Transplantation procedure characteristics included:
i. Intra-operative hypotension – If the systolic blood pressure was noted to be <90 mmHg during the operation by the anaesthetic team.
ii. Fluid boluses – If the recipient required a fluid bolus during the operation to treat hypotension and prevent possible associated complications.
iii. Vasopressor use – If intra-operative vasopressors were used to maintain blood pressure and perfusion of the graft during the procedure.
iv. Antibiotics administered – Which antibiotics were given during the transplantation procedure.
v. Cold ischaemic time – The time from when the organ was perfused during the retrieval procedure until it was removed from ice and the anastomosis was performed.
vi. Anastomotic time – The time taken to anastomose the graft to iliac vessels.
vii. Venous graft – If an extension graft was used or not.
viii. Arterial graft – Y shaped arterial extension graft formed using the donor common iliac artery bifurcation.
ix. The kidney donor profile index (KPDI) – a score of 1-100% allocated to the transplanted kidney that indicates the percentage relative risk of failure.

The renal delayed graft function, further classified as:
i. Category 1 – immediate function with a spontaneous fall in creatinine of ≥10% in the first 24 hours post-transplant.
ii. Category 2 – delayed immediate function with a spontaneous fall in creatinine of ≥10% in the first 25-72 hours post-transplant.
iii. Category 3 – poor immediate function with no spontaneous fall in creatinine at 72 hours post-transplant but no dialysis required.
iv. Category 4 – no immediate function with no spontaneous fall in serum creatinine and dialysis required within 72 hours post-transplant.

V Follow-Up

The recipients’ admissions were screened for a minimum of six months following transplantation. Pancreatic graft loss was defined as return to insulin dependency or having the graft removed or relisted onto the transplant waitlist [1, 7]. Acute rejection was defined as severe rejection after a period of normal graft function; subacute rejection as progressive or repeated moderate-severe rejection; and chronic rejection as a slow, progressive deterioration in graft function after months of stable function. The era effect for the years prior to 2013 versus the years following and including 2013 was reviewed (p = 0.94).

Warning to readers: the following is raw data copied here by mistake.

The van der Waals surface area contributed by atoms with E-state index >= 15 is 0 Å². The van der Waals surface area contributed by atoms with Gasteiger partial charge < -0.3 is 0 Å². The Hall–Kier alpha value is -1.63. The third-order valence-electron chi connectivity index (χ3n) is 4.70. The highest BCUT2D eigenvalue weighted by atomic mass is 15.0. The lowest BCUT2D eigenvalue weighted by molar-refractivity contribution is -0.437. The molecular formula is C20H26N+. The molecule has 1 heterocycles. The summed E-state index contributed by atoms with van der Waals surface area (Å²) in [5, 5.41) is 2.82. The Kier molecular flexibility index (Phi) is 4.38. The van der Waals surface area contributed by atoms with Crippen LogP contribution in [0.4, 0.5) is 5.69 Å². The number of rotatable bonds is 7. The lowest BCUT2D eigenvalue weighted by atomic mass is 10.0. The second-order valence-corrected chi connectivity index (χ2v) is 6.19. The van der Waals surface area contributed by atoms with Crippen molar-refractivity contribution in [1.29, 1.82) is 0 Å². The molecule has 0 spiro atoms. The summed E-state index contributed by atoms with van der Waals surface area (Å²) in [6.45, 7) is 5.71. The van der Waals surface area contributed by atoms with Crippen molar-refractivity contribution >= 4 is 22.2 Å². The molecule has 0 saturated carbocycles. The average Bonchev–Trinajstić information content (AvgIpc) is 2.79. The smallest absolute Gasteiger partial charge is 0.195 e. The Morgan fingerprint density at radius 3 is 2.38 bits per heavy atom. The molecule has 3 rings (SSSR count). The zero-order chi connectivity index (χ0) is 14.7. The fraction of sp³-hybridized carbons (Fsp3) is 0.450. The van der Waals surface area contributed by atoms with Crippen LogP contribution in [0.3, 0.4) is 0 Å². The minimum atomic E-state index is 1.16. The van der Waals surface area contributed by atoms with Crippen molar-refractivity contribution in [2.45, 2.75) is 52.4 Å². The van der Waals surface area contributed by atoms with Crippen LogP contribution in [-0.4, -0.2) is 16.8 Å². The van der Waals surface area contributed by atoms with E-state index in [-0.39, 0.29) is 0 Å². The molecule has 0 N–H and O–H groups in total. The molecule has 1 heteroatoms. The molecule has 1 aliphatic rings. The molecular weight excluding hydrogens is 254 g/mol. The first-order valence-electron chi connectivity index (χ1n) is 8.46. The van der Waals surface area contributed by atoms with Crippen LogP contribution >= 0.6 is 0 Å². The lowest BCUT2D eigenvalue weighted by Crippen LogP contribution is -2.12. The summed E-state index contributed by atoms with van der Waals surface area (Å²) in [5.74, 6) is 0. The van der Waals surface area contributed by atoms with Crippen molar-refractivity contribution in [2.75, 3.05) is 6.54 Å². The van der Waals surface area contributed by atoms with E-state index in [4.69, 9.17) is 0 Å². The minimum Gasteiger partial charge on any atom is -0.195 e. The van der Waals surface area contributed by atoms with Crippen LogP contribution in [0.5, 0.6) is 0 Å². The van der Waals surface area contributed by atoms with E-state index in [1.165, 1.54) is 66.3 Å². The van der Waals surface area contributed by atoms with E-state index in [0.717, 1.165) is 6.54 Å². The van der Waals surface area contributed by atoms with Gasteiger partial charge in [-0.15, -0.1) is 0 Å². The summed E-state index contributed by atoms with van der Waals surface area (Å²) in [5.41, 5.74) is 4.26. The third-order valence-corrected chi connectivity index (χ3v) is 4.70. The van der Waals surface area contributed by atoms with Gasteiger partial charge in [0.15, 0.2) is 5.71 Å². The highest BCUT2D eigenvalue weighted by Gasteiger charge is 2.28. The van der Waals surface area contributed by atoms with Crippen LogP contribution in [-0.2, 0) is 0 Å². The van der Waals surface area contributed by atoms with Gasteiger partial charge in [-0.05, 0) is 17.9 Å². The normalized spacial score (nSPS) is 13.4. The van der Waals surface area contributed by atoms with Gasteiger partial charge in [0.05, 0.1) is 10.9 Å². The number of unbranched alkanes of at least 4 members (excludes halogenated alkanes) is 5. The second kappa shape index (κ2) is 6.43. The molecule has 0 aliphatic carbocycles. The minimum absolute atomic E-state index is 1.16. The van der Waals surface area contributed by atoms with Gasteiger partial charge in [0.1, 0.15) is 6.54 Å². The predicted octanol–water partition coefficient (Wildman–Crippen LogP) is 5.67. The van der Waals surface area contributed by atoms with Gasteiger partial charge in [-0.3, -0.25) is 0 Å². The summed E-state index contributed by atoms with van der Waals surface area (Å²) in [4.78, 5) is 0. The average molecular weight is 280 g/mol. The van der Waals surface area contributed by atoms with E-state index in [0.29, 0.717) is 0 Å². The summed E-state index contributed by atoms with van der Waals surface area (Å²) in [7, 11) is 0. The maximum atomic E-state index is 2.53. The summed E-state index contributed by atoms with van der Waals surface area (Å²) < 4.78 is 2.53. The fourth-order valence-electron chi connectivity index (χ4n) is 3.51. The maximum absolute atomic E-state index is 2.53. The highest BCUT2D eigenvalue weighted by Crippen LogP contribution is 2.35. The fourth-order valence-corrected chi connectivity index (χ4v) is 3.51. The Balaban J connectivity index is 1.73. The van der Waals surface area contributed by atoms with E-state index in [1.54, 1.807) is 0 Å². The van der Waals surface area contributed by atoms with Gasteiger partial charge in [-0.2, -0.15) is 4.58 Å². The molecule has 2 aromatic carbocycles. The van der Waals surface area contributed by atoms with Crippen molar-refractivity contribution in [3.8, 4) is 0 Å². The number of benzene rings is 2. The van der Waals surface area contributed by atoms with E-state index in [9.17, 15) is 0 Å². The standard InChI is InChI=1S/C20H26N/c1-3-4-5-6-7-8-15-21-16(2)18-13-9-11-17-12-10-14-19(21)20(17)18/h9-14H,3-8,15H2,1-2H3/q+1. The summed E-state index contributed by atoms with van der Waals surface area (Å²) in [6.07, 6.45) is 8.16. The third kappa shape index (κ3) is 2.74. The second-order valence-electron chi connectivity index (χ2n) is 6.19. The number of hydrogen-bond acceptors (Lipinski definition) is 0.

VI Statistical Analysis

The study cohort was analysed using descriptive statistics generated using SPSS version 22.0 (IBM SPSS Statistics for Windows, Armonk, NY, USA). Continuous data are presented with means ± standard deviations or medians with interquartile range (25th to 75th percentile). The student’s t-test or Mann-Whitney U test was used to detect significance. All tests were two tailed and any significant difference was detected at the P <0.05 level.

Results

I Demographics

Four hundred and twenty-five patients underwent pancreas transplantation at our institution over the 20-year period. Of these, 358 (84.2%) were enteric drained and 67 (15.8%) were bladder drained with 406 (95.5%) being SPK procedures. Of the enteric drained pancreatic transplants, 338 (93.3%) were performed using the hand sewn anastomosis technique and 20 (5.60%) using the stapled technique described in section 2.2. Additionally, 13 procedures (3.0%) were PAK following graft loss and 6 (1.4%) were pancreas transplant alone, none of which experienced an enteric leak. Of the pancreas grafts, nine (2.10%) were recovered from DCD donors with the remaining 416 (97.9%) being from DBD donors; consistent with current rates in the literature [1]. As demonstrated in (Table 1), the mean donor age was 26.86 ± 0.9 for those without an enteric leak and 33.0 ± 2.6 for those with an enteric leak. The median recipient age was 24.6 ± 1.9 and 18.0 ± 6.8 respectively. The mean cold ischaemic (P = 0.09), warm ischaemic (P = 0.12) and anastomotic times (P = 0.06) were similar between the groups.

Of the 425 recipients, 16 (3.8%) experienced an enteric leak. These all occurred in patients with an enterically drained pancreas transplant performed using the hand sewn anastomotic technique. Of the 16 enteric leaks, 12 (75%) occurred early (median 13 days; IQR 10-13 days) and 4 (25%) occurred late (median 51 days, IQR 36-65 days). All 16 enteric leaks occurred from the duodenal staple line, distant from the enteric anastomosis. All 16 patients were returned to theatre and converted to bladder drainage with the graft salvaged in all but one case. There was no association observed between leak volume output and outcomes. At time of publication, one recipient had experienced graft failure secondary to a chronic enteric leak and sepsis, which required a graft pancreatectomy on day 35 post-transplantation. Additionally, two recipients experienced graft loss secondary to chronic graft rejection approximately three years after their enteric leaks occurred. One recipient experienced graft loss secondary to thrombosis on day 50 post transplantation, after having an enteric leak on 16 and another on day 358 after experiencing an enteric leak on day 13.

Table 1: Donor, Recipient, and Intra-operative Factors.

Variable

Without EL

(n, (%))

With EL

(n, (%))

P values

Donor

 

Male

62 (50.8)

10 (62.5)

0.68

Female

60 (49.2)

6 (37.5)

0.68

Mean Age ± SD (years)

26.86 ± 0.9

33.00 ± 2.6